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City May Spend $1 million More to Join State Pension Plan

At last Tuesday’s work session, the Council discussed and approved the spending of upto $1 million more to join the State pension plan.

If you can remember, back in July 1 last year, the City joined the Maryland State Retirement and Pension System (MSRP) as participants in the Reformed Contributory Pension Plan. Some of my colleagues and I did not support joining the State pension system because of high cost of joining the plan and other risk factors.

When the City joined the plan, the plan’s actuaries estimated that, to purchase 60% prior service for existing city employees, it would cost the city $1.6 million. The City was aware that the amount was subject to change based on a final actuarial valuation that would take place in late 2014. The City’s plan was to borrow against its reserves the amount necessary to purchase into the plan and then pay the funds back into its reserves over time.

Staff has now found that the final cost of 60% prior service is now $2,631,128, approximately $1M more than we anticipated.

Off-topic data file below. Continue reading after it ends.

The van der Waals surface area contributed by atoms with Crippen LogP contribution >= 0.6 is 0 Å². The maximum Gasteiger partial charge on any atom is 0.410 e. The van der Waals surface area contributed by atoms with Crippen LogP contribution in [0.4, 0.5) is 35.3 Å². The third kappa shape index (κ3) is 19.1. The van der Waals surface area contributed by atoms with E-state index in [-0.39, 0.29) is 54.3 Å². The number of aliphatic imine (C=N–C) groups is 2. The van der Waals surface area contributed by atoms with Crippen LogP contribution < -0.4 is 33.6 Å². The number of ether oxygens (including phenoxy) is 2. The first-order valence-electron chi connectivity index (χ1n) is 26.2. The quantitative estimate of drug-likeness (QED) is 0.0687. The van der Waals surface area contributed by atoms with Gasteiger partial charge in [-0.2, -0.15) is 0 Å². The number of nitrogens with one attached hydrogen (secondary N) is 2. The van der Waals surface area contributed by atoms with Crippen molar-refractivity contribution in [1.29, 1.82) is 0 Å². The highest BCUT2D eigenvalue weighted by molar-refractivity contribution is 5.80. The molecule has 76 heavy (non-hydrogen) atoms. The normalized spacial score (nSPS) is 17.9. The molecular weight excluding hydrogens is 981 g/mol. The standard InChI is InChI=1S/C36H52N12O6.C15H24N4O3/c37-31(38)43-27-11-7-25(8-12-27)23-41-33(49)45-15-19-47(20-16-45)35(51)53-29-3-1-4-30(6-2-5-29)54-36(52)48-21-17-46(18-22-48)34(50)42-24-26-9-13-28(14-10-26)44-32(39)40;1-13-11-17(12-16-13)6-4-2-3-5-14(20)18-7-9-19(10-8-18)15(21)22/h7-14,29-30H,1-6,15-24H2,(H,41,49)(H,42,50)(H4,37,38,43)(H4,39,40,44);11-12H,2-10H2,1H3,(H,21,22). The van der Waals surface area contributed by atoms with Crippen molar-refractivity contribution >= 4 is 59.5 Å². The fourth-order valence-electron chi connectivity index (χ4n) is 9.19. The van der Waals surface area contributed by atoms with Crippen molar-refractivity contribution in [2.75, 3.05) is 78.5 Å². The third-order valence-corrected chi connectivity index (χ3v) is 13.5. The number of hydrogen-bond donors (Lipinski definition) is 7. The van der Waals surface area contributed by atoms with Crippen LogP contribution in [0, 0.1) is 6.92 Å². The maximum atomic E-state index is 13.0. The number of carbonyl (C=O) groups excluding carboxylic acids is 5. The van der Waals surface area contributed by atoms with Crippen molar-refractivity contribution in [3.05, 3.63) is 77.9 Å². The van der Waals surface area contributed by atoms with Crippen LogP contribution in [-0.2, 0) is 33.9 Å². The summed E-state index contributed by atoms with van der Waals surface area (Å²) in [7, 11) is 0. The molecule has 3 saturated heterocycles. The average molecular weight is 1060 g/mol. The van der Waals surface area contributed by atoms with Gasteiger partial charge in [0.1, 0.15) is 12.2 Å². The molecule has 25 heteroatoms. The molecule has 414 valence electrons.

The Council discussed whether we should be paying the extra $1 million upfront or in installments. If the City is to pay upfront. The City’s Unfunded Accrued Actuarial Liability (UAAL), or the amount of assets needed to fund the city’s pension plan into the future, actually decreased from about $4.8m to about $4.7m, because. The City was to receive a credit, however, of 6.2% of payroll for the pooled system’s unfunded liability (about $3.1 million), because the City was not part of the plan previously. Because the MSRP overall valuation has improved in the last year, however, the credit for the unfunded liability has been decreased to 5% of payroll, or about $2.1 million. The improved valuation, however, should decrease the cost of the MSRP in future years.

The City’s current unassigned reserve is about $5.56m, or about 36.87% of the FY 15 expenditure budget. The City decided to dedicate $300,000 of that to design of undergrounded utilities on Route 1. With that and the requested $2.6 million for the MSRP, it would bring the city’s reserves down to about 19.1% of the current FY 15 expenditure budget. Our options at this point are to: 1) Pay the entire cost upfront and extend the length of time to repay our reserves from 5-6 years to 8-10 years, or 2) Pay the amount originally proposed from our reserves and finance the remaining $1m. Doing this over 24 years would cost $2.3 million.

The Council voted borrowing the entire amount from our reserves.

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1 Comment to “City May Spend $1 million More to Join State Pension Plan”

  1. By Robert Catlin, January 23, 2015 @ 2:24 pm

    Gee, what a surprise – NOT!.